Outdated terms like “bossy e”, “magic e” and “silent e” are misleading and confusing to many students. After all, all letters are silent (unlike the speech sounds linked to letters and letter combinations), and letters can’t be bossy for the simple reason that they are not sentient! There is nothing “magic” or mysterious about some of the most frequently used letter combinations in English. It’s time to demystify split vowel digraphs and to teach them properly.
Once students have learned:
- the basic code (including the short vowels <a>, <e>, <i>, <o>, and <u>);
- to decode consonant-vowel-consonant (CVC), consonant-consonant-vowel-consonant (CCVC) and consonant-vowel-consonant-consonant (CVCC) words;
- to attack polysyllabic words (including words with high frequency bound morphemes like “-ing” and “-er”),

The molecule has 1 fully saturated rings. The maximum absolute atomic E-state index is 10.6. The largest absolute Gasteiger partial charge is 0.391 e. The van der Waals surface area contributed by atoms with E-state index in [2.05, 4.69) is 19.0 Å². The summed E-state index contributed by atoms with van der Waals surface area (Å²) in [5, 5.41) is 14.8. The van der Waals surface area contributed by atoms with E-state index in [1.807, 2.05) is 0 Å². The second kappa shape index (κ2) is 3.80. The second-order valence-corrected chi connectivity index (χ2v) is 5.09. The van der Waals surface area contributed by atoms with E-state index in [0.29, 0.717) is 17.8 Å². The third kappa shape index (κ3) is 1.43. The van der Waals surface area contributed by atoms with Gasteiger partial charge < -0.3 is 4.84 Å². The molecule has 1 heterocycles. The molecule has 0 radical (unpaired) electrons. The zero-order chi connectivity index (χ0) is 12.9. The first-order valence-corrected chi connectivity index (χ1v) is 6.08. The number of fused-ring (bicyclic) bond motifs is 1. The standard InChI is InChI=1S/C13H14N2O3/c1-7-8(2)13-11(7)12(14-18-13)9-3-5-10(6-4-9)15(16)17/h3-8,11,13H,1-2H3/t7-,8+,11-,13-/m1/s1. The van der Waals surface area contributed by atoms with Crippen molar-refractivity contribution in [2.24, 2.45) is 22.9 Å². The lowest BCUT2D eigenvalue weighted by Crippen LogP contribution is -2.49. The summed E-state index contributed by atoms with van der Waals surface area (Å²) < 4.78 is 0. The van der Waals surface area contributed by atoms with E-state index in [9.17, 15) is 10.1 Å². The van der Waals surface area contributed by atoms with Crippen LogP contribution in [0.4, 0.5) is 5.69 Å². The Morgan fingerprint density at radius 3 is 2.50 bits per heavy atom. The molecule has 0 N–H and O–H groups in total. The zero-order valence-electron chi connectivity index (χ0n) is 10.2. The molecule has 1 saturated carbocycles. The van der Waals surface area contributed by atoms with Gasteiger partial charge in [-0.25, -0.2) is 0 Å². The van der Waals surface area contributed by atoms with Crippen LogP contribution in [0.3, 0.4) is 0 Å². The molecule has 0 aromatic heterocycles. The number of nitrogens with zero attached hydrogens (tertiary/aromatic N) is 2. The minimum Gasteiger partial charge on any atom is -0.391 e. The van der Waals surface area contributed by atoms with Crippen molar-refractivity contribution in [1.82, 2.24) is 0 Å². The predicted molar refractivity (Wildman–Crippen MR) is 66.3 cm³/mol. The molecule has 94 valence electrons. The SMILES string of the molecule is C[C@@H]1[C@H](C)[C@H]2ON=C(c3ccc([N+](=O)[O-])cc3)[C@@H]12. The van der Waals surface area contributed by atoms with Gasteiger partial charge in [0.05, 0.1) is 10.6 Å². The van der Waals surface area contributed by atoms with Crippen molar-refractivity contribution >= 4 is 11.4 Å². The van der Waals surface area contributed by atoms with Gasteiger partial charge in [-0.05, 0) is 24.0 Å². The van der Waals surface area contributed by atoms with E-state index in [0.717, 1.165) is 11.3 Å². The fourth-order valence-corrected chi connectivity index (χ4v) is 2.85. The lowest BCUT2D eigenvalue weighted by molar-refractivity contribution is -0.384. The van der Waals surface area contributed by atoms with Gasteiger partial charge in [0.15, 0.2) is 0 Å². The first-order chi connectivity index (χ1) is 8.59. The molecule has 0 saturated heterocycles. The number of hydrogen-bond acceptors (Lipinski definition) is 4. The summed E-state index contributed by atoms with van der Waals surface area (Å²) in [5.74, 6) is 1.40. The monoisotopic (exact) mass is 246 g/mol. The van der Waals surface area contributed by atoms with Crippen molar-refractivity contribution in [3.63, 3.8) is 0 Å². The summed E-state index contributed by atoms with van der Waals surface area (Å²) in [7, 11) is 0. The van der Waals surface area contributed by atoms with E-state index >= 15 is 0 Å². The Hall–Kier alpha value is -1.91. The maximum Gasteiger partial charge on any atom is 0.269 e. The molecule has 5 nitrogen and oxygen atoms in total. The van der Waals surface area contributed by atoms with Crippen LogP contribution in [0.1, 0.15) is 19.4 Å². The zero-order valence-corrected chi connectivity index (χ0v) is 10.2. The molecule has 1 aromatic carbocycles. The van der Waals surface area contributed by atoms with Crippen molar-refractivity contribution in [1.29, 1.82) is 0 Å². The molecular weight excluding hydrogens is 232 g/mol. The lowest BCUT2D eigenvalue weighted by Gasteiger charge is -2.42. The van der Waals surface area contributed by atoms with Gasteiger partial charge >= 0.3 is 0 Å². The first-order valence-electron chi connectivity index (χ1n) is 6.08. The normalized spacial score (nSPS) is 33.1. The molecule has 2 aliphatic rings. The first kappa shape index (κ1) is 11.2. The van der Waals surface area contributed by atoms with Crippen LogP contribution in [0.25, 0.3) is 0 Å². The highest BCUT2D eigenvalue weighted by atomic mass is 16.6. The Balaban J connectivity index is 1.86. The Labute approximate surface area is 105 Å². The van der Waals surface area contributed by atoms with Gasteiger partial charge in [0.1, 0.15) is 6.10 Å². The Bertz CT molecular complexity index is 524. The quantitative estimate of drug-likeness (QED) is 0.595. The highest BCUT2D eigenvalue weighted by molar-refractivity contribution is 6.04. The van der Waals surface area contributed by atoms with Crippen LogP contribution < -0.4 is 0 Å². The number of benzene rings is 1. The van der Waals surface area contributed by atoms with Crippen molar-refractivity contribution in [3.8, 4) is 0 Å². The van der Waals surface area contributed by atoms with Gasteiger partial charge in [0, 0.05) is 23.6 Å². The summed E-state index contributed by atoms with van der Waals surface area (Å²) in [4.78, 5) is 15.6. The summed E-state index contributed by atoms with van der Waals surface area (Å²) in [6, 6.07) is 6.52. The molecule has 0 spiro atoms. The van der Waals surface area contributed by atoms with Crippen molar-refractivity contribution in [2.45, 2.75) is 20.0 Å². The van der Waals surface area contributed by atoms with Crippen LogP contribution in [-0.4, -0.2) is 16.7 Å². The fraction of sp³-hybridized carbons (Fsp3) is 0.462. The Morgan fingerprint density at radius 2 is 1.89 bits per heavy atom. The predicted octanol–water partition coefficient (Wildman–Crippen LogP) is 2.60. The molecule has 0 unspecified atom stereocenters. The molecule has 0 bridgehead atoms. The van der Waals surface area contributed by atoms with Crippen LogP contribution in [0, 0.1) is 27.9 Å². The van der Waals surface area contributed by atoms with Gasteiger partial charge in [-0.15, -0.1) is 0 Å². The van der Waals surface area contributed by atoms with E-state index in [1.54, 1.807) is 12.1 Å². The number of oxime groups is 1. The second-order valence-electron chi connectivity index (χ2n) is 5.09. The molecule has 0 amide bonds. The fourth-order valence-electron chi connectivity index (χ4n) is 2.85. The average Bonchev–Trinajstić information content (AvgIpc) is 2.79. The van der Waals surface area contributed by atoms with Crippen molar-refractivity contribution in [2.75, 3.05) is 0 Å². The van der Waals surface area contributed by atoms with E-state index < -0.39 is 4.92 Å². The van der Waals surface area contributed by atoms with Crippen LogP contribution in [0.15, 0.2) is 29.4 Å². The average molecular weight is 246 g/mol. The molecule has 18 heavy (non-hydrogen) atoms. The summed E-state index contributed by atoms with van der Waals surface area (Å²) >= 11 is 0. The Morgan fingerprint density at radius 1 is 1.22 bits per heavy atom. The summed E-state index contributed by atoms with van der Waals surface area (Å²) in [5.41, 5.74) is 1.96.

they are ready to learn that (i) English has other vowel sounds; and (ii) some of them are spelled with <a_e>, <e_e>, <i_e>, <o_e> and <u_e> split vowel digraphs (i.e. two letter combinations), like “make”, “Steve”, “fine” and “rule”.
In this scripted introduction to split vowel digraphs, we explain what they are, how to spot them in written words, and how to pronounce them, all in Plain English without resorting to “magic”, “bossy” or “silent” adjectives.
This resource leads naturally into our <a_e>, <i_e>, <o_e> and <u_e> split vowel digraph sentence resources, available at: